Abstract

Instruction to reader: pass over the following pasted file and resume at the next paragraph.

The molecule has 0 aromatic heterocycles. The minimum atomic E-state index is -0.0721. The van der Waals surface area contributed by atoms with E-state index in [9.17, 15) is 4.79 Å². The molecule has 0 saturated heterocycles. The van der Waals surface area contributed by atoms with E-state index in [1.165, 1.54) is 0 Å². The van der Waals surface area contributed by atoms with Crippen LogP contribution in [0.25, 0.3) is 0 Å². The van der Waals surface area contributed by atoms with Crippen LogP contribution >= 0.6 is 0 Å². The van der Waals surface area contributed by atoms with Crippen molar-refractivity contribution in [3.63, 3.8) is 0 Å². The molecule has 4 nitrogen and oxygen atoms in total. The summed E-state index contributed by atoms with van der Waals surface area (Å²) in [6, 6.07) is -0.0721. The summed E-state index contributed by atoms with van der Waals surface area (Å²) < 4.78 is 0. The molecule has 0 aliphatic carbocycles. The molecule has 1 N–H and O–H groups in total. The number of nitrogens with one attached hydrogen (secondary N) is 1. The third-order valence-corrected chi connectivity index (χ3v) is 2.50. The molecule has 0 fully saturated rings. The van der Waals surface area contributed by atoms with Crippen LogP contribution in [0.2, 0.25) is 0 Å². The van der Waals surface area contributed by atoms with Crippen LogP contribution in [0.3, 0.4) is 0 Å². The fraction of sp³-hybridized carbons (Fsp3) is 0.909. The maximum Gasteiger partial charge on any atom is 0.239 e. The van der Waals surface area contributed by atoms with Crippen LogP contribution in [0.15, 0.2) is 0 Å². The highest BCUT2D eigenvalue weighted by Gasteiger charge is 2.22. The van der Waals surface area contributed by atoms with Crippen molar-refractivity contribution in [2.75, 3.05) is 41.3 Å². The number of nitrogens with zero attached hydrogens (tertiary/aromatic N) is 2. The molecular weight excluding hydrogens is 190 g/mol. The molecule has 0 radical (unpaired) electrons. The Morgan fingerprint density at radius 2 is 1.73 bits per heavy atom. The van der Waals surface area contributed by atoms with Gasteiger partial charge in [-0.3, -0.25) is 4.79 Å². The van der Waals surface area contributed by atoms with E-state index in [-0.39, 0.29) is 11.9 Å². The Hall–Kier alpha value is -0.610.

Chemical, thermal, and alternating field cleaning treatments indicate that the Minudie Point sedimentary beds acquired their initial magnetization slowly and progressively during a lengthy process that lasted from deposition to lithification. The magnetization carried by the pigment is separated vectorially from the magnetization acquired during the early phases and its direction is shown to be a reliable indicator of the direction of the magnetic field during lithification. The agreement between the directions of the magnetizations acquired at the beginning (175°, +15°; α95 = 6°; pole 122° E, 36° N) and at the end (172°, +20°; α95 = 5°; pole 125° E, 33° N) of the process indicates that the direction (irrespective of the sign) of the magnetic field remained virtually unchanged during the magnetization process. Slicing of specimens shows that certain apparently aberrant directions are in reality the directions of the resultant vectors of two magnetizations of opposite polarities.The recording of a normal polarity during the early phase of magnetization places these sediments below (and perhaps immediately below) the magnetic horizon marker at the base of the Permo – Upper Carboniferous interval of reversed polarity. This indicates that these beds which on geological evidence could be of Pictou or Riversdale age belong to the Riversdale Group. This result contributes to the pin-pointing of the stratigraphic position of the Carboniferous magnetic horizon marker which can be most useful for the study of the tectonic history of the ancient Carboniferous basin of eastern Canada. The study shows that this magnetic horizon marker is a valuable stratigraphic tool which can be used most effectively for global correlation of Carboniferous units.

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